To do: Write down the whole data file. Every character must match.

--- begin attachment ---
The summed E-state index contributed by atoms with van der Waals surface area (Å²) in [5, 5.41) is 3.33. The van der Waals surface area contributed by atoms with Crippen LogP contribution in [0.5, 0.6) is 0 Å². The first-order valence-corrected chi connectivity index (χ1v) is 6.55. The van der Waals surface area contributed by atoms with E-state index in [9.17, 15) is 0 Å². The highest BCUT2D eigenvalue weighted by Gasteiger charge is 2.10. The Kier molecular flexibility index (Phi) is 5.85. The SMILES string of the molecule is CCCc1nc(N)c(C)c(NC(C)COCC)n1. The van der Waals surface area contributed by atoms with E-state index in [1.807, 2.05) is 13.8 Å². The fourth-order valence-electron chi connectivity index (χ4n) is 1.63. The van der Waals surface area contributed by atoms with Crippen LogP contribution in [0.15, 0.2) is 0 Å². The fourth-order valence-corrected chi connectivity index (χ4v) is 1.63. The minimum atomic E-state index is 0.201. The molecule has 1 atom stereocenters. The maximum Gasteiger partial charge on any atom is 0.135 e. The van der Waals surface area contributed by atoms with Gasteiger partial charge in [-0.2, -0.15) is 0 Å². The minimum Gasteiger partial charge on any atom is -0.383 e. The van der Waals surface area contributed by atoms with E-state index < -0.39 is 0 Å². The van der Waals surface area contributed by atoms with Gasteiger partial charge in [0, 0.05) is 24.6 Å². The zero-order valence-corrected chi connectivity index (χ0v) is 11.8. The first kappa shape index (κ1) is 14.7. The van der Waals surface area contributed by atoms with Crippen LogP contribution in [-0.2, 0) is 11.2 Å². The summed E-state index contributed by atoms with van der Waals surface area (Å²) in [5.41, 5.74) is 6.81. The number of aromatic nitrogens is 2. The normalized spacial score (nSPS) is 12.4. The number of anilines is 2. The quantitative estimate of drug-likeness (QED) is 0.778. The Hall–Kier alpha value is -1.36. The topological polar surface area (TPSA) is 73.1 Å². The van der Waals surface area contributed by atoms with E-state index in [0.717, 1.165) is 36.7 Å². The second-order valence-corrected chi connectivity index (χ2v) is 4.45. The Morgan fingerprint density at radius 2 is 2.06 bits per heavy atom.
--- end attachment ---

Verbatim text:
The summed E-state index contributed by atoms with van der Waals surface area (Å²) in [5, 5.41) is 3.33. The van der Waals surface area contributed by atoms with Crippen LogP contribution in [0.5, 0.6) is 0 Å². The first-order valence-corrected chi connectivity index (χ1v) is 6.55. The van der Waals surface area contributed by atoms with E-state index in [9.17, 15) is 0 Å². The highest BCUT2D eigenvalue weighted by Gasteiger charge is 2.10. The Kier molecular flexibility index (Phi) is 5.85. The SMILES string of the molecule is CCCc1nc(N)c(C)c(NC(C)COCC)n1. The van der Waals surface area contributed by atoms with E-state index in [1.807, 2.05) is 13.8 Å². The fourth-order valence-electron chi connectivity index (χ4n) is 1.63. The van der Waals surface area contributed by atoms with Crippen LogP contribution in [0.15, 0.2) is 0 Å². The fourth-order valence-corrected chi connectivity index (χ4v) is 1.63. The minimum atomic E-state index is 0.201. The molecule has 1 atom stereocenters. The maximum Gasteiger partial charge on any atom is 0.135 e. The van der Waals surface area contributed by atoms with Gasteiger partial charge in [-0.2, -0.15) is 0 Å². The minimum Gasteiger partial charge on any atom is -0.383 e. The van der Waals surface area contributed by atoms with E-state index < -0.39 is 0 Å². The van der Waals surface area contributed by atoms with Gasteiger partial charge in [0, 0.05) is 24.6 Å². The zero-order valence-corrected chi connectivity index (χ0v) is 11.8. The first kappa shape index (κ1) is 14.7. The van der Waals surface area contributed by atoms with Crippen LogP contribution in [-0.2, 0) is 11.2 Å². The summed E-state index contributed by atoms with van der Waals surface area (Å²) in [5.41, 5.74) is 6.81. The number of aromatic nitrogens is 2. The normalized spacial score (nSPS) is 12.4. The number of anilines is 2. The quantitative estimate of drug-likeness (QED) is 0.778. The Hall–Kier alpha value is -1.36. The topological polar surface area (TPSA) is 73.1 Å². The van der Waals surface area contributed by atoms with E-state index in [0.717, 1.165) is 36.7 Å². The second-order valence-corrected chi connectivity index (χ2v) is 4.45. The Morgan fingerprint density at radius 2 is 2.06 bits per heavy atom.